PeacePlayers International (PPI) was founded in 2001 by Brendan and Sean Tuohey, two brothers from Washington, D.C. Today, PPI’s annual operating budget is over $3 million, and it has a year-round presence on four different continents, but at its founding, it was little more than the Tuoheys, their friends and family, and an idea – that children who play together can learn to live together.
Shortly after graduating college in 1998 and 1999, respectively, Brendan and Sean both spent time coaching youth basketball in Northern Ireland, only a short while after the signing of the Good Friday Agreement formally ended the period of intense sectarian violence known as “The Troubles.” There, they saw that in a region where nearly everything else was segregated by religion, Protestant and Catholic young people regularly came together to play basketball, able to share the game in a way they shared almost nothing else due to its perceived American heritage.
A South African police officer, in Northern Ireland at the time to help with the region’s restructuring of its police force, suggested to Sean that what worked in Northern Ireland could work on an even greater scale in post-apartheid South Africa, where resources could stretch farther and new initiatives were welcomed with open arms. Sean recruited Brendan to help him test the idea, and, with $7,000 raised from friends and family, the two launched what was then known as “Playing for Peace,” with Sean leading on-the-ground implementation in South Africa and Brendan helming fundraising and institutional growth in Washington, D.C.
Watch this PSA to see PPI in its earliest days, after just getting off the ground in South Africa.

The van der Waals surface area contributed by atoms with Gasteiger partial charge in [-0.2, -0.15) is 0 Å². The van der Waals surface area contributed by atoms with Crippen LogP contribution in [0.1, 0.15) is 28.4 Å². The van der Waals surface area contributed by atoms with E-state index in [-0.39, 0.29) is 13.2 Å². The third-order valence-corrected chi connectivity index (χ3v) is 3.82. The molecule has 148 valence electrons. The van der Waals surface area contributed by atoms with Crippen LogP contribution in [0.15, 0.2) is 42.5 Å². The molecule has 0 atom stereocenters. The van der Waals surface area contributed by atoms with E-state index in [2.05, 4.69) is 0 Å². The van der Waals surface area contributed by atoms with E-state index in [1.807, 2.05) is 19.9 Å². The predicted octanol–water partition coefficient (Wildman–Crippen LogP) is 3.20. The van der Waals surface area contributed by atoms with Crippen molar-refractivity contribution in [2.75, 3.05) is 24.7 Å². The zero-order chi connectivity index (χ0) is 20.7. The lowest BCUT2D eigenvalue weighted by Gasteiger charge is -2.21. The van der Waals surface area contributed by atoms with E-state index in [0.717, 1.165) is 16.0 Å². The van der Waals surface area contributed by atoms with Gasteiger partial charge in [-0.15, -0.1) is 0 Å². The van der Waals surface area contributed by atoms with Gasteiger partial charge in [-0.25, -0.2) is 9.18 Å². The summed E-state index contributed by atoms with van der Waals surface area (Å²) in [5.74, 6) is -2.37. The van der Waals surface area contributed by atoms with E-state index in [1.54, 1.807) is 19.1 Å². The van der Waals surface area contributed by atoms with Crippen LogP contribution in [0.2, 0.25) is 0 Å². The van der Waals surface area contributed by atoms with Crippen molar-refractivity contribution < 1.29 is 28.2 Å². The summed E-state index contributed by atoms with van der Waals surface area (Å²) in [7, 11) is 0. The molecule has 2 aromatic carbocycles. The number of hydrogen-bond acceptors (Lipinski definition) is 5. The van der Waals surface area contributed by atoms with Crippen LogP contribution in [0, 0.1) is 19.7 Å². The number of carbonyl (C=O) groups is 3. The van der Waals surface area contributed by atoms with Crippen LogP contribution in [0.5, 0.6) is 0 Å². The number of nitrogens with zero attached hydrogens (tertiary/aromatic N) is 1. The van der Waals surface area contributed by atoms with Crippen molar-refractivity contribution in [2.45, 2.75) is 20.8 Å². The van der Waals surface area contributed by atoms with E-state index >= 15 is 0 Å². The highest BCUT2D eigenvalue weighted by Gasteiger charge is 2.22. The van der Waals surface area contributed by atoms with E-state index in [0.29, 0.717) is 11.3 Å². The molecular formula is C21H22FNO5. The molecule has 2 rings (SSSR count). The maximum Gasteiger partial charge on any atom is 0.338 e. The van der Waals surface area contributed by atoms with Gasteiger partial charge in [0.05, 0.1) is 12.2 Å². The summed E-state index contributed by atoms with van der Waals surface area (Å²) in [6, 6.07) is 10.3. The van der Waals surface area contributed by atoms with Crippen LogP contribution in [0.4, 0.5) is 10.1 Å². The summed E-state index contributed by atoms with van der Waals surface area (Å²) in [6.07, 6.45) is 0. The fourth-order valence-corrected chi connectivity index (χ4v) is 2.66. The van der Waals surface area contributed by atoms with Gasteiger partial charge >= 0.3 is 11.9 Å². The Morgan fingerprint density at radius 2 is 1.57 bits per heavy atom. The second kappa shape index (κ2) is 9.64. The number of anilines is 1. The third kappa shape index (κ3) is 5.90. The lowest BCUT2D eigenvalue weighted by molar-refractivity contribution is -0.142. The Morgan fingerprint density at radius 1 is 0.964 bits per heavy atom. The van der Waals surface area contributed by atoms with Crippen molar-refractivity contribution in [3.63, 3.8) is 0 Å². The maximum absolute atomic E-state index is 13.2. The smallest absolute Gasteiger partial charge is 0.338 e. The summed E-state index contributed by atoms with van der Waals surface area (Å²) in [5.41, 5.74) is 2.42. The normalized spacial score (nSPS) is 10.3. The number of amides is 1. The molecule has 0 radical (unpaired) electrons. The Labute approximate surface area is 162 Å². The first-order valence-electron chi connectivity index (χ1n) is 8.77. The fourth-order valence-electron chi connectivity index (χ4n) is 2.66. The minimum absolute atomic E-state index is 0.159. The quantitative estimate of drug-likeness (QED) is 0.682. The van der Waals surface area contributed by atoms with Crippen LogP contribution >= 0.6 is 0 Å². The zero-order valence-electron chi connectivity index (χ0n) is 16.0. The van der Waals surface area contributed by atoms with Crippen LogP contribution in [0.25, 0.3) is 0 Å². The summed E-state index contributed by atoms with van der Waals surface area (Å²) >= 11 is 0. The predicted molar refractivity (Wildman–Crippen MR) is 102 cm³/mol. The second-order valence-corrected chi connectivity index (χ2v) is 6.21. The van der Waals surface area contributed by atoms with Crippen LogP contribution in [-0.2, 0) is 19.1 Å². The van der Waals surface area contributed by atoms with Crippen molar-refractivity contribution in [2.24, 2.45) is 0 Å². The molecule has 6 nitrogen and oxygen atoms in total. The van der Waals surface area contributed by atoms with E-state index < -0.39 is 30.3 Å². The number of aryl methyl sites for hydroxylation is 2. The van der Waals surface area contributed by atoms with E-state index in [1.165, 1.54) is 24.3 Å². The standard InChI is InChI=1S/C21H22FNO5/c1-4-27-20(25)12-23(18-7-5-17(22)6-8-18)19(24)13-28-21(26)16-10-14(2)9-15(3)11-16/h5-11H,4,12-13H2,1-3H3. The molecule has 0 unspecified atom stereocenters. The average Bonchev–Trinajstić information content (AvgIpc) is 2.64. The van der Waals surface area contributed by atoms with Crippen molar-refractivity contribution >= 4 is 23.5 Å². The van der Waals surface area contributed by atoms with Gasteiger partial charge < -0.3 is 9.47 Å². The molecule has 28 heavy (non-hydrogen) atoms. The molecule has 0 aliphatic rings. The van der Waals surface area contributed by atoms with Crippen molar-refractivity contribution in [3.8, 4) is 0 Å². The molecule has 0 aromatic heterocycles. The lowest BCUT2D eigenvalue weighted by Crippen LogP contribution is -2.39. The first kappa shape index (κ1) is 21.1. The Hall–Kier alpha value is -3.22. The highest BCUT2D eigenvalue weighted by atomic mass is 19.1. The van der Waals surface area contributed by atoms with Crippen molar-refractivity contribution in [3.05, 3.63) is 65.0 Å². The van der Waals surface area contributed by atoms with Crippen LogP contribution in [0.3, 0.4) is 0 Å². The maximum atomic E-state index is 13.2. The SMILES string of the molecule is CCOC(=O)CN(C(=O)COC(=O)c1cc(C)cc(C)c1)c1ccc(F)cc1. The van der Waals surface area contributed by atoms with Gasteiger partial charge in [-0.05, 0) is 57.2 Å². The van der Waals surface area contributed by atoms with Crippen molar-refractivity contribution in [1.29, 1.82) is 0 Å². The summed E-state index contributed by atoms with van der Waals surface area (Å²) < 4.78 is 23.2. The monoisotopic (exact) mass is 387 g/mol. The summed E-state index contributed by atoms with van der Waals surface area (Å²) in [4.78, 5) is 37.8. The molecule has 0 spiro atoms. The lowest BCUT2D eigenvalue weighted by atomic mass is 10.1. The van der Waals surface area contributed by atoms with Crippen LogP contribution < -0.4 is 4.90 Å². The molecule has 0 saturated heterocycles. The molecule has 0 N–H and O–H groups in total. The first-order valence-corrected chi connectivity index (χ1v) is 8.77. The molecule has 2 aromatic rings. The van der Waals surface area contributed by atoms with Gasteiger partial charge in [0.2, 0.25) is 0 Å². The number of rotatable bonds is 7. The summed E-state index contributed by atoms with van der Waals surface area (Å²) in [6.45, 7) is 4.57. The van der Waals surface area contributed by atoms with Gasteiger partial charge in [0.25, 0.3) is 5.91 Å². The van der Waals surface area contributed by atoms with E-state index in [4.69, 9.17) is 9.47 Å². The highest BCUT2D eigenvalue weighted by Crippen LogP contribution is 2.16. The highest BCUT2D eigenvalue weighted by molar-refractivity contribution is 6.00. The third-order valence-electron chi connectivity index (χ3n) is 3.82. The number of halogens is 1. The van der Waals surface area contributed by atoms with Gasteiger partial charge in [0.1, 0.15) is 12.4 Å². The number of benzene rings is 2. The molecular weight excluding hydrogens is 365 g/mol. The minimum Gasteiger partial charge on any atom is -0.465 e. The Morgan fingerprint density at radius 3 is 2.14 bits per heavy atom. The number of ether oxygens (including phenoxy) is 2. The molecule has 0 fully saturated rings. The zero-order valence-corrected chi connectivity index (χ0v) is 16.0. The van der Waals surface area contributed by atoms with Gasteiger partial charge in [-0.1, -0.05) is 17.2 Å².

Working hand-in-hand with a committed group of local coaches and a handful of friends who made the journey to South Africa to volunteer, Sean found that the program grew rapidly. Children who before would have almost never had the opportunity to meet were coming together as friends and equals on the basketball court. By 2003, “Playing for Peace” had not only returned to start a program in Northern Ireland, but it also earned its first institutional grant from the Laureus Sport for Good Foundation.
In 2005, “Playing for Peace” launched a program in Israel and the West Bank, initially led by a Yale graduate named Matt Minoff, and in 2006, it began operations in Cyprus with a grant from the United Nations Development Programme (UNDP). After changing its name to PeacePlayers International (PPI) in 2007 to reflect its new, worldwide scope, PPI launched its first domestic program, helping New Orleans re-engage its youth after the devastation of Hurricane Katrina. This program has since spun off from PeacePlayers International, and now operates independently as Elevate: New Orleans.
PeacePlayers International wins the 2007 ESPYs Arthur Ashe Courage Award for its work in Northern Ireland.
The most recent years at PPI have been marked primarily by two trends: constant innovation to formalize, test and enhance our sport-based peace education curriculum, and a dramatic increase in scale through the expansion of our Sports and Peace Innovation Network (PPI - SPIN). Launched in partnership with the Laureus Sport for Good Foundation, PPI - SPIN shares PPI's institutional knowledge with others seeking to harness the power of sport for youth civic engagement, leadership development and conflict transformation. Through this new program, PPI has been able to impact thousands of youth and coaches in 15 different countries around the world, from inner-city Chicago, to Sana’a, Yemen.
Learn more about PPI's efforts to spur innovation in monitoring and evaluation with this video from a "brown bag" hosted by the United States Agency for International Development.